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African press review 21 March 2013

Kenyan politicians told to suspend planned election rallies amid fears of violence,  a controversial condom advertisement in Kenya withdrawn and the US urges Rwanda to send Congolese rebel leader, Ntaganda to The Hague.That's all in the African press today.


In Kenya, both the Standard and the Daily Nation give pride of place to reports that the National Security Advisory Committee, the country's top security body, has told Prime Minister Raila Odinga and Vice President Kalonzo Musyoka to suspend planned countrywide rallies because they could trigger violence.

Kenya's post-election violence 2007-8

The two leaders of the Coalition for Reforms and Democracy, who are contesting Uhuru Kenyatta's victory in the presidential election earlier this month, announced that they planned to hold a series of rallies on Saturday and Sunday.

The Security Committee said the meetings were unwarranted and could trigger animosity and violence.

President-elect Uhuru Kenyatta and his deputy William Ruto have formally launched their legal battle to retain victory by overcoming Raila Odinga’s petition, which stands between them and the formal assumption of power.

The Jubilee leaders yesterday filed affidavits, according to the Standard, challenging issues raised by Raila Odinga in his Supreme Court case to have the election result annulled.

Remarks made by the Prime Minister over the past 10 days form part of the evidence to be used against him in the Jubilee petition. In a video clip submitted yesterday, Raila is heard saying the victory was stolen from him and that Uhuru and Ruto are criminals who should be in jail. In another, the PM says he won the elections with 52 or 53 per cent of the votes cast.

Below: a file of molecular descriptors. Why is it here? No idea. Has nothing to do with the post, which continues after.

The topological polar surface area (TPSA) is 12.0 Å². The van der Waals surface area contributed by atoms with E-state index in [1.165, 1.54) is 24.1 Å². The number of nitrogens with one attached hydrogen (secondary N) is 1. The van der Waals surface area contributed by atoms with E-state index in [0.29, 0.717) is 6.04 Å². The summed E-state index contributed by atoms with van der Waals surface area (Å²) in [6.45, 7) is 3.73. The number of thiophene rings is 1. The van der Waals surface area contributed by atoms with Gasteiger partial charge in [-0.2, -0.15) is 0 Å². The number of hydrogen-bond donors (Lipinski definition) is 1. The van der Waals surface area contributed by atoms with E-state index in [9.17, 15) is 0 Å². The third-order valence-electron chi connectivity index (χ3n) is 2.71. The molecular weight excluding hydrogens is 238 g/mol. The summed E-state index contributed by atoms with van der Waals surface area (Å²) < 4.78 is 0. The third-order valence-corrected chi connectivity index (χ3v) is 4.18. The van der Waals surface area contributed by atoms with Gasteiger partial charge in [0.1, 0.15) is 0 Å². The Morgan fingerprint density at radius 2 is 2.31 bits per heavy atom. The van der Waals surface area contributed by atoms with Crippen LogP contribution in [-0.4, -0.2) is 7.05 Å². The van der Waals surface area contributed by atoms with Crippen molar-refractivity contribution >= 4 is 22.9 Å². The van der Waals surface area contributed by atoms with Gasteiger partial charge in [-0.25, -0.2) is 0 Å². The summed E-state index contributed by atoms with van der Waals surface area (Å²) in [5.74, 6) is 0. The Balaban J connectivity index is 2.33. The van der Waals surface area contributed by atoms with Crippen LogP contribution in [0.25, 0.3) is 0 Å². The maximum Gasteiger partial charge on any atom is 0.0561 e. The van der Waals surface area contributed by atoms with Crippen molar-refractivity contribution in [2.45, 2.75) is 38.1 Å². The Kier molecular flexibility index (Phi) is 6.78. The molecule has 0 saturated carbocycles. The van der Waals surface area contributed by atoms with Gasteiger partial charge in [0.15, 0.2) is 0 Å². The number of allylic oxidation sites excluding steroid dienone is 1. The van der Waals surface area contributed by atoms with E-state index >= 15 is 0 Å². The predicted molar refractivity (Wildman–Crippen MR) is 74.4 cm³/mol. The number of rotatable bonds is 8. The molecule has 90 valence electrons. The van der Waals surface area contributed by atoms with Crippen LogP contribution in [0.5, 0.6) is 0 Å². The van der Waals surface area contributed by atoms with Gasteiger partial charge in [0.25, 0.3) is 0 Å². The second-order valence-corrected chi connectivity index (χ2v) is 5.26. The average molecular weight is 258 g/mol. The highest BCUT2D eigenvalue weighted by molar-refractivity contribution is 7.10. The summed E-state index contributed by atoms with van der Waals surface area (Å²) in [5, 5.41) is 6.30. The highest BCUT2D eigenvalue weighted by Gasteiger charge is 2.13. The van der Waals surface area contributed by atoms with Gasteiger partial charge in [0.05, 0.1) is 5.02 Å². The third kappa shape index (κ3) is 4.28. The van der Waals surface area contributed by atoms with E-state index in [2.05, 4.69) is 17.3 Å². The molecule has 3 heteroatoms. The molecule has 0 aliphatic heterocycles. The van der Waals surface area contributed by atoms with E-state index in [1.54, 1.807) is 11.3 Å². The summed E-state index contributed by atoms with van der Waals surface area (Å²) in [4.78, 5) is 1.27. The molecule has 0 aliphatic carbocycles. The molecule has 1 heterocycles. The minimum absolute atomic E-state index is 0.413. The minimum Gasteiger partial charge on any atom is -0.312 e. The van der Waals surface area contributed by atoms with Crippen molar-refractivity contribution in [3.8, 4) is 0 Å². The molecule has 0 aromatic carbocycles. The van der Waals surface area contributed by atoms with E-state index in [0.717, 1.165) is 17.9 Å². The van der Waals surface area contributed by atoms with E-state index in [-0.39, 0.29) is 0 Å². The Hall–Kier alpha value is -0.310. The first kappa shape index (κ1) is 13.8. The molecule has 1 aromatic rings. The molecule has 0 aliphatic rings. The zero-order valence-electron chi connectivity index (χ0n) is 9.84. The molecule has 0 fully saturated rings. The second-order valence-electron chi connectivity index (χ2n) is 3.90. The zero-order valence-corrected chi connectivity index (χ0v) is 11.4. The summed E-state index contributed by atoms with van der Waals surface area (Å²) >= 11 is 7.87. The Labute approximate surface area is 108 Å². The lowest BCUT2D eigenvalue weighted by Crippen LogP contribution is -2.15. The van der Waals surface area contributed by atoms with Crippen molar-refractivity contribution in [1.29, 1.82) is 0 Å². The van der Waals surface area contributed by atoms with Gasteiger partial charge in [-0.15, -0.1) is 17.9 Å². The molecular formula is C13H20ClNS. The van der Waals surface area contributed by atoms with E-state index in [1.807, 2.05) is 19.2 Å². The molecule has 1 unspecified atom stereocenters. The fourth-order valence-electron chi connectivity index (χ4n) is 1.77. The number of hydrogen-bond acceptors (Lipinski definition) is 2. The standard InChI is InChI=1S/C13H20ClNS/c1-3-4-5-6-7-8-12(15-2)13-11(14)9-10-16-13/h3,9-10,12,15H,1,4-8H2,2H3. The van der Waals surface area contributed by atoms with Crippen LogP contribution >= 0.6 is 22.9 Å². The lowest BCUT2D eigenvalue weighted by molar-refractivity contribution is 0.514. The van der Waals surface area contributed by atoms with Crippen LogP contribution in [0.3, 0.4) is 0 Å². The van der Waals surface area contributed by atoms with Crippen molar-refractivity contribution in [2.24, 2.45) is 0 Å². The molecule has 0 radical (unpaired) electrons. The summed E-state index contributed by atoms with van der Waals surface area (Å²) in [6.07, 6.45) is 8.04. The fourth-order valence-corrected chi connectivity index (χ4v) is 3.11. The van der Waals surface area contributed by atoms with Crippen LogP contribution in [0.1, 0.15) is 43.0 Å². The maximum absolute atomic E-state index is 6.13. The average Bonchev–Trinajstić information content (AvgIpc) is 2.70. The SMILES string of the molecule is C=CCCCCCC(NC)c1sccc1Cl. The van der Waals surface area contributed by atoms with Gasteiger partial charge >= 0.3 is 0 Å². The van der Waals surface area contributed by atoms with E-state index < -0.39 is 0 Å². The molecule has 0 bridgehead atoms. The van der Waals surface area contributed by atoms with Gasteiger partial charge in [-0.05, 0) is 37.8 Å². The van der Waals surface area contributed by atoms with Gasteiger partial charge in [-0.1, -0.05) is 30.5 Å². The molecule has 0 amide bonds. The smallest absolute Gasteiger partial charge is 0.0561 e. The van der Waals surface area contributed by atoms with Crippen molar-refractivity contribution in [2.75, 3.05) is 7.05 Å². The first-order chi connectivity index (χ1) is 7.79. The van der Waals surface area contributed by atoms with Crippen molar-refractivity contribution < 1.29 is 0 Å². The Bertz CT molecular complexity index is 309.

Yesterday, the Supreme Court warned all parties to desist from further comment on the election results. Under the Kenyan constitution, a court decision must be handed down by Monday week at the latest.

The Daily Nation reports that the International Criminal Court will not drop crimes against humanity charges against Uhuru Kenyatta, the Hague-based court's chief prosecutor said on Wednesday. Kenyatta is accused of orchestrating the violence that followed disputed polls five years ago.

Chief prosecutor Fatou Bensouda deplored the lack of cooperation from the Kenyan government and said she was aware of a worrying level of witness intimidation.

ICC prosecutors last week dropped all charges against Kenyatta's co-accused after a key witness withdrew testimony.

A TV advertisement promoting condom use in Kenya has been withdrawn after an outcry by religious leaders.

Christian and Muslim clerics said the ad encouraged infidelity.

In the government-sponsored advert, a woman in an extra-marital affair is advised to use condoms.

A health official said the advert had been launched because up to 30 per cent of married couples had other partners.

Around 1.6 million people out of Kenya's population of 42 million are living with HIV, according to the United Nations.

The main story in regional paper the East African says the United States wants Rwanda to cooperate with the International Criminal Court and have Congolese rebel leader Bosco Ntaganda transferred to The Hague for trial. Ntaganda surrendered to US officials in the Rwandan capital on Monday.

US Assistant Secretary Johnnie Carson told reporters on Wednesday that it was time for Kigali to show the world that Rwanda is serious about ending violence in the DRC.

Bosco Ntaganda, a rebel with one of the factions of the M23 rebel group in eastern DRC, is accused of war crimes, including the use of child soldiers, murder, and attacks against civilian population, rape, pillaging and sexual slavery. He is also accused of crimes against humanity for murder, rape, sexual slavery and persecution.


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